We are taking enhanced measures to ensure the safety of our community Learn More

What Does Fluoride Do for Teeth?

What Does Fluoride Do for Teeth

There’s a reason why fluoride is often called “nature’s cavity killer.” This mineral is naturally occurring and it helps to strengthen tooth enamel, which prevents tooth decay. If you want teeth that are resistant to cavities, then you need to make sure that you are getting enough fluoride.

The good news is that you can find many dental products that contain fluoride, helping to strengthen and improve your teeth on a daily basis. Not only are professional fluoride treatments available in the dental office, but you can also use fluoride products at home as part of your daily dental habits. Additionally, many areas in the United States have tap water enriched with fluoride, which means you are getting exposure through your drinking water.

What Does Fluoride Do for Your Teeth

When you are offered a fluoride treatment during your dental appointment, you might ask: how does fluoride help teeth? It’s important to understand the various treatments and how they are affecting your smile so you can make informed decisions about your personalized dental plan.

In order to understand how a fluoride treatment for teeth works, it’s essential to learn more about how bacteria causes cavities. The truth is that bacteria is always present in the mouth, and these organisms feed on sugar, leftover food, and starches. When the bacteria is consuming food, it creates an acidic environment that attacks tooth enamel.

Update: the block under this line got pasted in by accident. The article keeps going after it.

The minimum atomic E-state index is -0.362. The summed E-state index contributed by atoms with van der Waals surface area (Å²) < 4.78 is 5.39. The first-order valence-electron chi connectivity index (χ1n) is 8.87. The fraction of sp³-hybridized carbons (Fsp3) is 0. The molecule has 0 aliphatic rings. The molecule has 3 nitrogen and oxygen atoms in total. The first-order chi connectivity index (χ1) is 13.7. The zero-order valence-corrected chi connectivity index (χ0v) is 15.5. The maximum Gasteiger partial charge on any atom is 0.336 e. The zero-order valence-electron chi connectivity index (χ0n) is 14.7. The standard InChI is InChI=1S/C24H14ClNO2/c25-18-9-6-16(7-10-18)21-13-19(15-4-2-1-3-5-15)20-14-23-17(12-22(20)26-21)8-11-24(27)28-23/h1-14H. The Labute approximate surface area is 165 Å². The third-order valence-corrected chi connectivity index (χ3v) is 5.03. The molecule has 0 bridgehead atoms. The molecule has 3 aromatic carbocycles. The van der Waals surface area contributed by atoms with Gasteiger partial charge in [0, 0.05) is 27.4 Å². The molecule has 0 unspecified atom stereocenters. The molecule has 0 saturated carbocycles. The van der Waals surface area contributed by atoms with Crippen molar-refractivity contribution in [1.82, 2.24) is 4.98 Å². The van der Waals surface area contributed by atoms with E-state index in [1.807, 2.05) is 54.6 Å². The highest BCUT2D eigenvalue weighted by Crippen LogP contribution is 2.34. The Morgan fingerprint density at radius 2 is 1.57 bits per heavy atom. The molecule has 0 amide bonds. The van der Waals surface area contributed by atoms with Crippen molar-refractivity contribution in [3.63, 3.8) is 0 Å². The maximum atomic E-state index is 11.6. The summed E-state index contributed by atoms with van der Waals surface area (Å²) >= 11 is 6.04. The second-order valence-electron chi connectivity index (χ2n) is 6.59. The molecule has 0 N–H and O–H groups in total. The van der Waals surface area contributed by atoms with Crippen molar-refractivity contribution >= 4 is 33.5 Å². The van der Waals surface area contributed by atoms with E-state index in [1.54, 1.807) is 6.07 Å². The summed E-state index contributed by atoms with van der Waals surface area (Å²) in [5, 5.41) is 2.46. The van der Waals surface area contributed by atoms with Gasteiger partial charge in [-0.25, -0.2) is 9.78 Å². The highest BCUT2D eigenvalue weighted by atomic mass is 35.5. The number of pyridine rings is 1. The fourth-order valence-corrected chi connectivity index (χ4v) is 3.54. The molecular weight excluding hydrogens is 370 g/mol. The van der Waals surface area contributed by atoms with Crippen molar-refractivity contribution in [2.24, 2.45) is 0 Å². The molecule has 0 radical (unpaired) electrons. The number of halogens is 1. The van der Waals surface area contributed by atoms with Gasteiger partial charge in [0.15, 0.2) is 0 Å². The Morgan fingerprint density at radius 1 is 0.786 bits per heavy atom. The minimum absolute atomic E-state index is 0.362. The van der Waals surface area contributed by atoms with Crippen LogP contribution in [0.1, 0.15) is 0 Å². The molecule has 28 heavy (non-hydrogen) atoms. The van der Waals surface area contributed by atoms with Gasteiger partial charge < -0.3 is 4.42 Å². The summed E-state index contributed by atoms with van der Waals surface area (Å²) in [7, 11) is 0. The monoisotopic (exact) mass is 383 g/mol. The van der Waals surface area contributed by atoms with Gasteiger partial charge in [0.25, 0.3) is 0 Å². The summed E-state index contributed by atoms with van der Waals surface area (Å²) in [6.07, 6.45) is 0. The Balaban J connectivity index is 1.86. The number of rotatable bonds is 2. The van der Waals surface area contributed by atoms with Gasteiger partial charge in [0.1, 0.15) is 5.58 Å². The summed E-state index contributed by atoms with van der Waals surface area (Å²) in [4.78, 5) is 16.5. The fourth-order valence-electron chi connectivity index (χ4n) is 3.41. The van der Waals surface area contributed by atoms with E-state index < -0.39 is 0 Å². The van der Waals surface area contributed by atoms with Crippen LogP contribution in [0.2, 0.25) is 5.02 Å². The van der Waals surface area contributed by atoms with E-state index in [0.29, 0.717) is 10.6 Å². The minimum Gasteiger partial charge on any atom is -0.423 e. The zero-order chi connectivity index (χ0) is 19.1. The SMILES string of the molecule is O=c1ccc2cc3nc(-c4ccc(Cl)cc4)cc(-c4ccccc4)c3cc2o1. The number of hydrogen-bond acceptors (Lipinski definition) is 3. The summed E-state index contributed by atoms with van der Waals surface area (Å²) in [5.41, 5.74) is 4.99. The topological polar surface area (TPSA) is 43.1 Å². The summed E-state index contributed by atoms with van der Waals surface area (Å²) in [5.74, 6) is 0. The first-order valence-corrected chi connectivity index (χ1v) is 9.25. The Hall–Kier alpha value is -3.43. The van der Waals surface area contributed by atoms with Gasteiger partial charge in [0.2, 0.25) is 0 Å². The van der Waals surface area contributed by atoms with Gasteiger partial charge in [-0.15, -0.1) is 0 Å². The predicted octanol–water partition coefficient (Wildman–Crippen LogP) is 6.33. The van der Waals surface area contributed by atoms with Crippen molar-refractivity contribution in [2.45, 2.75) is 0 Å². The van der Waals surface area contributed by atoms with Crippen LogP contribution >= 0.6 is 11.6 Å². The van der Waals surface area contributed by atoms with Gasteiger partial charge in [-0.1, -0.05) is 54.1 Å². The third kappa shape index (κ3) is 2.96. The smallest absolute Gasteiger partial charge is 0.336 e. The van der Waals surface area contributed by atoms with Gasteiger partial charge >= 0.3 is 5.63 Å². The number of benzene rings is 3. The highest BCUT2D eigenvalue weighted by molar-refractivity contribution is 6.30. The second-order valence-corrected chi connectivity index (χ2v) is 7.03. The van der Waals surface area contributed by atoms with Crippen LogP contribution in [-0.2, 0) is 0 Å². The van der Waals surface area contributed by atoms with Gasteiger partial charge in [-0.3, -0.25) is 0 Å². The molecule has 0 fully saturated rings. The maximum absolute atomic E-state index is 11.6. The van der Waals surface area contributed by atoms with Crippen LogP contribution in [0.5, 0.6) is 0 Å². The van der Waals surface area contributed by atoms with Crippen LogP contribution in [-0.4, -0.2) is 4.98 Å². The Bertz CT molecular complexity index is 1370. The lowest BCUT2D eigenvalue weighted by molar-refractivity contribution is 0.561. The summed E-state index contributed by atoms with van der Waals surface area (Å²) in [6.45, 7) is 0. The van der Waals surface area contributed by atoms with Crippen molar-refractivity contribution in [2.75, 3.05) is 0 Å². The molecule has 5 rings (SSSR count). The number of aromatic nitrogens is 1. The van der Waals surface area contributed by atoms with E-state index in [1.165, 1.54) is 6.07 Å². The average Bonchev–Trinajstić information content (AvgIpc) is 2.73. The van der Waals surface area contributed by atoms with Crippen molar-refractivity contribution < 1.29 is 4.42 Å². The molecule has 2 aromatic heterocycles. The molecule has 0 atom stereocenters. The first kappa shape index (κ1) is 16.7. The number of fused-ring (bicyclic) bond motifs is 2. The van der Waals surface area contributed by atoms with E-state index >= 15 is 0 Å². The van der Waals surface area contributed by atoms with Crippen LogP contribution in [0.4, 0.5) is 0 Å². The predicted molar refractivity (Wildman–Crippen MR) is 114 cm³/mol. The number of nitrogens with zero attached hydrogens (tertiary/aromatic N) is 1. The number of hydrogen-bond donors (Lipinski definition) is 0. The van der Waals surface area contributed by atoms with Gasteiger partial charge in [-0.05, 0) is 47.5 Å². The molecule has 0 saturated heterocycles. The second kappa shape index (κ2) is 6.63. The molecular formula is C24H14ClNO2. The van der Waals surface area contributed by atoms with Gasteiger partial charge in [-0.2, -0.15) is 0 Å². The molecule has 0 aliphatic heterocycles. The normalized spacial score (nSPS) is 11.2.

This ongoing acidic environment can break down the surface of the teeth over time, resulting in a weakening of the tooth structure that is prone to decay. When you have weak points in the outer layer of the teeth, then it is the perfect conditions for tooth decay that moves into the interior parts of the tooth.

Fluoride is important because it counteracts the effects of acids from bacteria. Fluoride treatments fight cavities by strengthening the enamel. In fact, fluoride can even reverse weak points in the enamel through a remineralization repair process.

Topical and Systemic Fluoride Treatment for Teeth

There are two ways that fluoride can be used for dental treatments:

Topical Fluoride Treatments

This method involves applying fluoride to the outer surface of the teeth. For example, when you are at the dental office for a checkup and cleaning, it’s common to include a fluoride treatment as part of the service. Topical fluoride applications strengthen the enamel by absorbing the minerals from the outside surface.

Another example of topical fluoride application is if you are using a toothpaste or mouthwash that contains fluoride. These treatments have lower levels of fluoride compared to in-office treatments. But regular, consistent use of these at-home treatments can have a positive impact to protect the teeth over time. Everyone should be using a toothpaste with fluoride as a way to prevent and avoid cavities.

Systemic Fluoride Treatments

Additionally, systemic benefits are available through other forms of fluoride treatments. These examples include fluoride in the water, which gives people of all ages doses of fluoride that are absorbed from the inside out.